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Omicron is much more deadly than the seasonal flu

New research presented at the European Congress of Clinical Microbiology & Infectious Diseases (ECCMID) suggests that adults hospitalized with the SARS-CoV-2 Omicron variant have a higher death rate than those hospitalized with seasonal influenza. This is despite the fact that Omicron is considered less virulent with lower case fatality rates than the delta and alpha strains.

The study, conducted by Dr Alaa Atamna and colleagues from the Rabin Medical Center at Belinison Hospital in Israel, compared the clinical outcomes of patients hospitalized with COVID-19 (Omicron variant) and those hospitalized with influenza at a large academic hospital in Israel. 

The experts found that adults (18 years or older) hospitalized with influenza were 55 percent less likely to die within 30 days than those hospitalized with Omicron during the 2021-2022 influenza season.

The research included 167 patients hospitalized with laboratory-confirmed COVID-19 and 221 patients hospitalized with influenza infection during December 2021 and January 2022. Overall, 63 patients died within 30 days – 19 (9%) admitted with influenza and 44 (26%) hospitalized with Omicron.

Patients with Omicron tended to have higher overall comorbidity scores, needed more assistance performing activities of daily living, and were more likely to have high blood pressure and diabetes, whereas asthma was more common in those hospitalized with influenza. Respiratory complications and the need for oxygen support and mechanical ventilation were also more common in Omicron cases than in seasonal influenza.

According to Dr. Atamna, one possible reason for the higher Omicron death rate is that patients admitted with Omicron were older with additional major underlying illnesses such as diabetes and chronic kidney disease. “The difference might also be due to an exaggerated immune response in COVID-19, and that vaccination against COVID-19 was far lower among patients with Omicron.”

Dr. Atamna warns that the double whammy of overlapping influenza and COVID-19 epidemics will increase the complexity of disease and the burden on health systems. He urges people to take a basic step that may alter the trajectory of either epidemic, which is to get vaccinated for both flu and COVID-19, especially if they are older and have underlying illnesses.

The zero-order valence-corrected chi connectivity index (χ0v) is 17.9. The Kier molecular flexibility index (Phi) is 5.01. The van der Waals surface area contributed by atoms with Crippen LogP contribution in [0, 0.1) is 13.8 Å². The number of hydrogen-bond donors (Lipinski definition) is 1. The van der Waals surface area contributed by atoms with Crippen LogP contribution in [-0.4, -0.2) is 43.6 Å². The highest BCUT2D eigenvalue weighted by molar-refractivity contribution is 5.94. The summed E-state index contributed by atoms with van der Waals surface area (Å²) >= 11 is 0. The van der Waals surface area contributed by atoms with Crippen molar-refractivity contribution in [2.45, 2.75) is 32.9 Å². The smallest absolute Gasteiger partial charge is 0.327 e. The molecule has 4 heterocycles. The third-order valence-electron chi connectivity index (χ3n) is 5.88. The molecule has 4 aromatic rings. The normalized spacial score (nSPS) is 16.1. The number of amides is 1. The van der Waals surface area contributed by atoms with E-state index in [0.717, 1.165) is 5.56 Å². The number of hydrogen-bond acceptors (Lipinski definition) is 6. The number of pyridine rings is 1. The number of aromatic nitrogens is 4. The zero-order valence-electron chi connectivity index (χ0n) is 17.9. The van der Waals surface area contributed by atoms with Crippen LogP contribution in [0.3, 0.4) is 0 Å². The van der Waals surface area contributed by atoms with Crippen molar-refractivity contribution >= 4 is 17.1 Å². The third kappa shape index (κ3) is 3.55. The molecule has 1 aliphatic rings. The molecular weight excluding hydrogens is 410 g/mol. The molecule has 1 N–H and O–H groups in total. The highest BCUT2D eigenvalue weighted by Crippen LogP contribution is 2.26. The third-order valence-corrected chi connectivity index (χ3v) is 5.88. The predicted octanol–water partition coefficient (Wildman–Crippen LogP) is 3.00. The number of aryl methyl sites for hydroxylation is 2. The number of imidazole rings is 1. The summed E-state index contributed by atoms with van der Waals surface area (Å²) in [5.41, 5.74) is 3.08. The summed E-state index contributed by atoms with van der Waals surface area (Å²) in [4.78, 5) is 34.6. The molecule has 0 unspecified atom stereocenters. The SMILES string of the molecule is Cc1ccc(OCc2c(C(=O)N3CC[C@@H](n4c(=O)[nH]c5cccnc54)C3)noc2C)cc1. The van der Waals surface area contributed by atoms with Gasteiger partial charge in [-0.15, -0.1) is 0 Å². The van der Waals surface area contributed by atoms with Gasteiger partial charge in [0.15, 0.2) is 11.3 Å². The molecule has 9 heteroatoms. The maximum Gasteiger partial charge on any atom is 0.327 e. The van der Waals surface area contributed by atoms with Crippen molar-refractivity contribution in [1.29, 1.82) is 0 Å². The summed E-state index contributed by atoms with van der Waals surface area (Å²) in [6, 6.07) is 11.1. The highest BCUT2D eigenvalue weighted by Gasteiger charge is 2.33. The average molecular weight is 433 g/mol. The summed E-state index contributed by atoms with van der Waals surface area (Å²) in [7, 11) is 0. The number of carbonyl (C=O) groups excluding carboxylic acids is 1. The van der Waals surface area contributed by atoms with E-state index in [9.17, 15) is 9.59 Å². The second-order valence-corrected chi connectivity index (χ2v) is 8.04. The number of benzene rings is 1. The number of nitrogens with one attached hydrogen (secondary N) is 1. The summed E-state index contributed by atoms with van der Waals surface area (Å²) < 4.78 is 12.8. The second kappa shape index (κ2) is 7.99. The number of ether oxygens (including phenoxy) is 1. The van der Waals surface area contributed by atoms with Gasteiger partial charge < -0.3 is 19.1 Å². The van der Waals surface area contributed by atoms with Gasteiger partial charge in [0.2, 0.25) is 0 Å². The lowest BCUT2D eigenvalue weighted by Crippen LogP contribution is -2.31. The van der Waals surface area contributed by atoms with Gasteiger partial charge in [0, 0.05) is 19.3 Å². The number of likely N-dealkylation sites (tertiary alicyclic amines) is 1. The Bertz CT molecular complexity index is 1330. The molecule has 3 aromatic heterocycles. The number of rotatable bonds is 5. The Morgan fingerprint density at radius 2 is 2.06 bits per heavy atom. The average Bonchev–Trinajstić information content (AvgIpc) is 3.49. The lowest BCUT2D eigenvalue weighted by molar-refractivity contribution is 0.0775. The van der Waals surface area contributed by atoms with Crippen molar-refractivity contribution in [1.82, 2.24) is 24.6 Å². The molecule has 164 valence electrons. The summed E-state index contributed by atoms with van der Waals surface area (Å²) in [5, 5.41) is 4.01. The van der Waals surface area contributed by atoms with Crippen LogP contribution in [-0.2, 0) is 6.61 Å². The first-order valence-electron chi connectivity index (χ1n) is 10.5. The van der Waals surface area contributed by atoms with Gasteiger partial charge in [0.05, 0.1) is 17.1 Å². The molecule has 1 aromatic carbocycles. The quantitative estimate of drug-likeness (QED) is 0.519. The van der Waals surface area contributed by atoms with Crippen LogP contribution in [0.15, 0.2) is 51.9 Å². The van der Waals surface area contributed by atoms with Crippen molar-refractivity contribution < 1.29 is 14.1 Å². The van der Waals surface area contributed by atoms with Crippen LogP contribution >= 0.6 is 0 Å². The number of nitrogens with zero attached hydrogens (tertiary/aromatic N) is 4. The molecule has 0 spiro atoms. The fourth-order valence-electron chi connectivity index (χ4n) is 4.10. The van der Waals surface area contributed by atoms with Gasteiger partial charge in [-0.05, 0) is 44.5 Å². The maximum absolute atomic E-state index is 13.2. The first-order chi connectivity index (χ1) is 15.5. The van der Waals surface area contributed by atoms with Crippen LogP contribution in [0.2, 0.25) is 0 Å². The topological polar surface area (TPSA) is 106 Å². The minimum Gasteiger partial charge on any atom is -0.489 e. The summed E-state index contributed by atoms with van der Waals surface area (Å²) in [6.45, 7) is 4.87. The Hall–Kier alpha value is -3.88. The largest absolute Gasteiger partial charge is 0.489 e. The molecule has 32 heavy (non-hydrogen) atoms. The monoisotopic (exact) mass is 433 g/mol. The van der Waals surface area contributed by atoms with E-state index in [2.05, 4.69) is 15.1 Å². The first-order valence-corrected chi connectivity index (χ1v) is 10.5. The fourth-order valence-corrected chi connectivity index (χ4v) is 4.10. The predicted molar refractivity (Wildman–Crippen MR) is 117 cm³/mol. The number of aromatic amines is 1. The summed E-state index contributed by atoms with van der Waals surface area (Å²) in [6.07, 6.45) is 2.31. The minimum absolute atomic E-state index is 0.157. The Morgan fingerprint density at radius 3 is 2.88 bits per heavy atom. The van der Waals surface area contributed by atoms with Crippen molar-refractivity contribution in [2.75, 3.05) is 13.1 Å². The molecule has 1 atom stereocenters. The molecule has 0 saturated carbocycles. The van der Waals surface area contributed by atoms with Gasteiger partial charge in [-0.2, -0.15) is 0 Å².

The study was observational and cannot prove causation. It was conducted in one hospital in Israel, so the results may not apply to other countries and populations. 

The authors also note that the excess mortality observed for Omicron could be the result of an influenza season that was less severe than usual. Finally, the study included only hospitalized patients, so it could not estimate the proportion of hospitalized patients in the total number of infected patients.

In conclusion, this research highlights the importance of vaccination against both flu and COVID-19, especially for older individuals and those with underlying health conditions. While the study was conducted in one hospital in Israel and the results may not apply to other countries and populations, it provides valuable insight into the clinical outcomes of patients hospitalized with COVID-19 and influenza. 

As the world continues to grapple with these overlapping epidemics, it is crucial to take steps to protect ourselves and others.

What is Omicron

The Omicron virus is a strain of the coronavirus that was first identified in South Africa in November 2021. It is a variant of the SARS-CoV-2 virus that causes COVID-19. The Omicron variant has been classified as a “variant of concern” by the World Health Organization (WHO) due to its high number of mutations and the potential for increased transmissibility and reduced effectiveness of current vaccines and treatments.

One of the main differences between the Omicron virus and COVID-19 is the number of mutations in their genetic codes. The Omicron virus has a large number of mutations in the spike protein that the virus uses to enter human cells, making it more transmissible than earlier strains of the virus. The mutations in the Omicron virus also appear to have the potential to reduce the effectiveness of vaccines and treatments developed for earlier variants.

Another difference is that the symptoms of COVID-19 and the Omicron virus may be slightly different. Preliminary reports suggest that people infected with the Omicron variant may experience milder symptoms than those infected with earlier variants. However, more research is needed to fully understand the impact of the Omicron virus on the severity of illness.

It is important to note that while the Omicron variant is a new and concerning development in the COVID-19 pandemic, the best way to protect yourself and others is to follow public health guidelines, such as wearing a mask, washing your hands frequently, and getting vaccinated.


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